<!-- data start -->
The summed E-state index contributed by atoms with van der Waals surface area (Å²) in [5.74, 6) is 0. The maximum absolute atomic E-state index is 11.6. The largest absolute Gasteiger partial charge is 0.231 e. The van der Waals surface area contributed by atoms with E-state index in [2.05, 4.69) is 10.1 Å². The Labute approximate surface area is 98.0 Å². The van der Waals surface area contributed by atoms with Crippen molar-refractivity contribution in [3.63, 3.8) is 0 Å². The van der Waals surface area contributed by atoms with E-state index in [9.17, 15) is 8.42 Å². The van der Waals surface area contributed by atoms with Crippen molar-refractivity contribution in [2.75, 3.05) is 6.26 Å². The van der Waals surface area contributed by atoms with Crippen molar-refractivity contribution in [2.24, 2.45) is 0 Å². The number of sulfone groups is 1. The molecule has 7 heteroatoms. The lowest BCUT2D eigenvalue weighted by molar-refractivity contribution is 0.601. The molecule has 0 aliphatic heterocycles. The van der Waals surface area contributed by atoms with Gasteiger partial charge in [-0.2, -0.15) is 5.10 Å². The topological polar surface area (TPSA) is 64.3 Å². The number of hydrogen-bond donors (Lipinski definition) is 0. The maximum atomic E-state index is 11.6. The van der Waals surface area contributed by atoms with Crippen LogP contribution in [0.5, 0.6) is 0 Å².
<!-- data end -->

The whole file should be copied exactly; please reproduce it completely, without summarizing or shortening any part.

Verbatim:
The summed E-state index contributed by atoms with van der Waals surface area (Å²) in [5.74, 6) is 0. The maximum absolute atomic E-state index is 11.6. The largest absolute Gasteiger partial charge is 0.231 e. The van der Waals surface area contributed by atoms with E-state index in [2.05, 4.69) is 10.1 Å². The Labute approximate surface area is 98.0 Å². The van der Waals surface area contributed by atoms with Crippen molar-refractivity contribution in [3.63, 3.8) is 0 Å². The van der Waals surface area contributed by atoms with E-state index in [9.17, 15) is 8.42 Å². The van der Waals surface area contributed by atoms with Crippen molar-refractivity contribution in [2.75, 3.05) is 6.26 Å². The van der Waals surface area contributed by atoms with Crippen molar-refractivity contribution in [2.24, 2.45) is 0 Å². The number of sulfone groups is 1. The molecule has 7 heteroatoms. The lowest BCUT2D eigenvalue weighted by molar-refractivity contribution is 0.601. The molecule has 0 aliphatic heterocycles. The van der Waals surface area contributed by atoms with Gasteiger partial charge in [-0.2, -0.15) is 5.10 Å². The topological polar surface area (TPSA) is 64.3 Å². The number of hydrogen-bond donors (Lipinski definition) is 0. The maximum atomic E-state index is 11.6. The van der Waals surface area contributed by atoms with Crippen LogP contribution in [0.5, 0.6) is 0 Å².